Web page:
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Emoji Passcodes - The Future of Online Security?

Emotional Security


As proud as you might be of your carefully crafted, 45 character password riddled with numbers and special characters, you're still part of a minority. '123456' remains the most popular password on the internet, with 'password' one step down on the podium. Yeah, people really are that stupid, sorry. The sad fact of the matter is that a lot of people simply aren't confident that they'll remember anything more complex than that, but just like all of the world's other problems, emoji might be the solution.

A UK-based digital banking firm called Intelligent Environments have developed a passcode system that's entirely based around making combinations of 4 emojis from a library of 44. This means that there are 3,498,308 possible combinations, far more than the standard 4 numbered PIN system, but obviously far less than for a normal password with letters, numbers and whatever else. For a PIN system though, it's far, far better, since it will make people less likely to call back to specific dates, or their age or address.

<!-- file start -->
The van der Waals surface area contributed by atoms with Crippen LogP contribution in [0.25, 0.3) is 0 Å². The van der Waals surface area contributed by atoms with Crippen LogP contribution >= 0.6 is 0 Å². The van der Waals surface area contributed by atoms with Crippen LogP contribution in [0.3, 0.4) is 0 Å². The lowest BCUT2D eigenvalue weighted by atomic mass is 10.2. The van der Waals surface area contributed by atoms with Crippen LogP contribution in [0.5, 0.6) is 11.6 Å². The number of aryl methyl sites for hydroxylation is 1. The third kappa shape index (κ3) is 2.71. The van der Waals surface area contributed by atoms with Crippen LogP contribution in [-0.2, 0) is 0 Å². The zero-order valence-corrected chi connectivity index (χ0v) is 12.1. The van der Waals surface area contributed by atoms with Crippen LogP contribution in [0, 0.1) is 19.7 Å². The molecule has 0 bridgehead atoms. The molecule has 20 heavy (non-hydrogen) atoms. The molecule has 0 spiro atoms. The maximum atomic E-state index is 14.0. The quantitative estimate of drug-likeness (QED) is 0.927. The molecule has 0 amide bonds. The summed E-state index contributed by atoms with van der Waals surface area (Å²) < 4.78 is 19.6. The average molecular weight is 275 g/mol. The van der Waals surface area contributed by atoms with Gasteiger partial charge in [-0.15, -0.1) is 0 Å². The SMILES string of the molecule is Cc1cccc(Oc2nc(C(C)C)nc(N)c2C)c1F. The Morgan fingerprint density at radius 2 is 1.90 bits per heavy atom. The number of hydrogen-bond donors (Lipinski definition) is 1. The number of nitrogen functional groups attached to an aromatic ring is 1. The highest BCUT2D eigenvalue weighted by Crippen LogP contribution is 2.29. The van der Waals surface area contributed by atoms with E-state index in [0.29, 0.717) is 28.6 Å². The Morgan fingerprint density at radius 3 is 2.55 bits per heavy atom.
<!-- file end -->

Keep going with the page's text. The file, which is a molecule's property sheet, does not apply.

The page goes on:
Remembering a particular combination of emoji activates a completely different part of the brain. We have a much better memory for images and particularly faces (even little yellow ones) than we do for cold sets of numbers and characters. You could even get creative with it and make a PIN out of a set of faces which tell a little story. The sheer novelty of it would likely be enough to help ingrain the code into people's minds.

Emoji is fast on the way to becoming a language unto itself, a kind of contemporary hieroglyphics. They are one of the most universally recognisable languages in the world, you'd be hard-pressed to find someone who doesn't understand what a smiley face connotes. It's not necessarily the best method for clarity of terms, it's a bit like using body language without the body, but for passcodes it could end up being revolutionary. 

Intelligent Environments aren't the first people to start approaching emoji in this way and they haven't placed any kind of patent on the idea, which only increases the chances of this really taking off. I'm predicting a spate of passcodes that attempt to directly emulate the facial saga of taking a massive dump.

Callum Davies

Callum is a film school graduate who is now making a name for himself as a journalist and content writer. His vices include flat whites and 90s hip-hop. Follow him @CallumAtSMF

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Emoji Passcodes - The Future of Online Security? Reviewed by Unknown on Wednesday, June 17, 2015 Rating: 5

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